Sometimes an object comes along that has so many ties to an institution’s collecting areas, it’s hard for curators to pass it up. That’s what happened in 2014, when The Huntington acquired the Ten Bamboo Studio Manual of Calligraphy and Painting 十竹齋書畫譜 (ca. 1633–1703), a remarkable example of early Chinese color woodblock printing, with poems and images focused on gardens.
Visitors can view the Ten Bamboo Studio Manual for the first time in the exhibition “Gardens, Art, and Commerce in Chinese Woodblock Prints,” on display in the MaryLou and George Boone Gallery from Sept. 17, 2016 to Jan. 9, 2017.
This extraordinary work contains 139 pages of poetry and 185 hand-printed color woodblock designs. The delicate calligraphy is accompanied by exquisite color images of pine trees, bamboo leaves, garden rocks, birds, and a delectable selection of fruits featuring grapes, tangerines, loquats, lychees, and persimmons.
The Huntington was drawn to the Ten Bamboo Studio Manual because it related to all three of its collecting areas—library, art, and gardens—and it provided the historical background for The Huntington’s Suzhou-style Chinese Garden, the Garden of Flowing Fragrance 流芳園.
To understand this context, it’s helpful to consider the time and place where the Ten Bamboo Studio Manual and other works in this exhibition were created.
During the late Ming to early Qing period (late 16th to 19th century), commerce in the Yangzi River Delta linked to the salt, rice, and silk industries generated wealth that led to higher levels of literacy and education. That, in turn, fueled an appetite for printed works and the building of garden estates, among other things.
Suzhou, a city about 60 miles northwest of Shanghai, was developing a reputation for its stunning classical gardens. Scholars used rocks, hills, and water to construct landscapes that imitated nature and then carefully positioned pavilions and pagodas within the design. The Huntington’s Garden of Flowing Fragrance is styled after these gardens.
Just 150 miles northwest of Suzhou lay Nanjing, China’s secondary capital and the site of the Ten Bamboo Studio, a printing house known for the superior quality of its publications. It was here, in 1619, that its founder, Hu Zhengyan, a well-connected artist and calligrapher, began work on the Ten Bamboo Studio Manual of Calligraphy and Painting. Hu would take 14 years to complete the project, hiring more than a hundred artists and artisans, including painters, calligraphers, woodblock carvers, and printers.
The result was spectacular. Not just a how-to painting manual—such as the Canon of Paintings and the later Mustard Seed Garden Manual of Painting (both in the exhibition)—the Ten Bamboo Studio Manual was an aesthetic indulgence, a luxury item that elevated printing to an art form.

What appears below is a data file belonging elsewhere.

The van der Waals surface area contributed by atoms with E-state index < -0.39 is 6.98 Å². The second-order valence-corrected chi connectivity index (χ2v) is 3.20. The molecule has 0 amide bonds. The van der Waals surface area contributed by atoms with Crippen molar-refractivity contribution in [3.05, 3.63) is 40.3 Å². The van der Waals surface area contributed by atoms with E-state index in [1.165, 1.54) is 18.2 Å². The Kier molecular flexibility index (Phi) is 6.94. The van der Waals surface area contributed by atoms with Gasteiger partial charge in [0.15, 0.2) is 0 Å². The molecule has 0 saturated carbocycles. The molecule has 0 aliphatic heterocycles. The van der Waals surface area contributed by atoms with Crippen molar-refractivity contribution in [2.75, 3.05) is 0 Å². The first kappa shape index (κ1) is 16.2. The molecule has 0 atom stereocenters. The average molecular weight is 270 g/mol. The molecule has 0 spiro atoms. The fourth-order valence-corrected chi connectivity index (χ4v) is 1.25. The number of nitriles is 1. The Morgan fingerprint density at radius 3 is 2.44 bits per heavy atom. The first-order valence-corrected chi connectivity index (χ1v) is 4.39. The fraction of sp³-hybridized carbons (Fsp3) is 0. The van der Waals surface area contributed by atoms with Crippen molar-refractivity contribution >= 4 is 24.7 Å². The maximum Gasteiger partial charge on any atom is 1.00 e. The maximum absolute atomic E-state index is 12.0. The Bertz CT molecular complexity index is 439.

The Ten Bamboo Studio used the douban or “assembled block” method to create images, a technique that involves applying each color with a block just large enough to accommodate that part of the design. By wiping away some of the ink and printing the image several times, the artists could layer the colors, achieving a subtle shading that resembled watercolor painting.
The manual was a phenomenal success, remaining continuously in print through several editions up until the 19th century. It attracted strong interest among literati in China and elsewhere, especially in Japan.
Indeed, The Huntington’s copy—one of the earliest editions—made its way to Japan sometime in the 1760s. There, the original 16 volumes were disbound and reorganized into three books, labeled Heaven 天, Earth 地, and Man 人. Inside are five inscriptions by renowned Japanese artists, attesting to their high regard for the manual.
The convergence of gardens, art, and commerce captured the imagination of the literary merchant class in China—and in Japan. It was also a winning combination for Henry E. Huntington. Today’s visitors have an opportunity to observe this same phenomenon by viewing some rare and beautiful color woodblock prints that were produced in a very different time and place.
iPads will make it possible to closely examine digital versions of two of the exhibition’s works: the Ten Bamboo Studio Manual and Illustrations of the Garden Scenery of the Hall of Encircling Jade (1602–1605), which shows in great detail the private garden of Wang Tingna (ca. 1569–after 1628), a successful playwright, merchant, and publisher from Huizhou, China.
“Gardens, Art, and Commerce in Chinese Woodblock Prints” is a major international loan exhibition and runs from Sept. 17, 2016, through Jan. 9, 2017.
Diana W. Thompson is senior writer for the office of communications and marketing at The Huntington.